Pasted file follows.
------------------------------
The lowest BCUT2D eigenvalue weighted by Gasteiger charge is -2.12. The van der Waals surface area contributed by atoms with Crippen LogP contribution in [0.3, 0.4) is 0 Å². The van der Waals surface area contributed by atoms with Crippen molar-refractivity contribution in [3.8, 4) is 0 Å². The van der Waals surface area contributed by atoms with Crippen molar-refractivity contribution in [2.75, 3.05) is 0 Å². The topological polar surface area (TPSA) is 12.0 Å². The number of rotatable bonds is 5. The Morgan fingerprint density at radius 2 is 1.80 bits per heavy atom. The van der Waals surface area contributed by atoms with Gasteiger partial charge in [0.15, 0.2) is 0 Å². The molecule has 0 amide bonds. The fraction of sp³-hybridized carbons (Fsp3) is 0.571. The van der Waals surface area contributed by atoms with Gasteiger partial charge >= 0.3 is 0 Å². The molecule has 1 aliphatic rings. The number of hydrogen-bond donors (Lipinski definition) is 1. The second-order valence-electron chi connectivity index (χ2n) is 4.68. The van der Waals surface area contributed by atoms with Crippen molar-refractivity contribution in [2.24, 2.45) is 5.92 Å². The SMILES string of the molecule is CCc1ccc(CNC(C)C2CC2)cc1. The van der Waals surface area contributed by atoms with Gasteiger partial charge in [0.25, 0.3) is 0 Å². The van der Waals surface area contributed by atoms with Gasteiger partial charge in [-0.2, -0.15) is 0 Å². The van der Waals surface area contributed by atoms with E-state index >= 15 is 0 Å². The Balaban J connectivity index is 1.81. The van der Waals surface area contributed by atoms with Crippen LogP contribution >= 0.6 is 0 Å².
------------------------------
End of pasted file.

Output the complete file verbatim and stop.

The lowest BCUT2D eigenvalue weighted by Gasteiger charge is -2.12. The van der Waals surface area contributed by atoms with Crippen LogP contribution in [0.3, 0.4) is 0 Å². The van der Waals surface area contributed by atoms with Crippen molar-refractivity contribution in [3.8, 4) is 0 Å². The van der Waals surface area contributed by atoms with Crippen molar-refractivity contribution in [2.75, 3.05) is 0 Å². The topological polar surface area (TPSA) is 12.0 Å². The number of rotatable bonds is 5. The Morgan fingerprint density at radius 2 is 1.80 bits per heavy atom. The van der Waals surface area contributed by atoms with Gasteiger partial charge in [0.15, 0.2) is 0 Å². The molecule has 0 amide bonds. The fraction of sp³-hybridized carbons (Fsp3) is 0.571. The van der Waals surface area contributed by atoms with Gasteiger partial charge >= 0.3 is 0 Å². The molecule has 1 aliphatic rings. The number of hydrogen-bond donors (Lipinski definition) is 1. The second-order valence-electron chi connectivity index (χ2n) is 4.68. The van der Waals surface area contributed by atoms with Crippen molar-refractivity contribution in [2.24, 2.45) is 5.92 Å². The SMILES string of the molecule is CCc1ccc(CNC(C)C2CC2)cc1. The van der Waals surface area contributed by atoms with Gasteiger partial charge in [0.25, 0.3) is 0 Å². The van der Waals surface area contributed by atoms with Gasteiger partial charge in [-0.2, -0.15) is 0 Å². The van der Waals surface area contributed by atoms with E-state index >= 15 is 0 Å². The Balaban J connectivity index is 1.81. The van der Waals surface area contributed by atoms with Crippen LogP contribution >= 0.6 is 0 Å².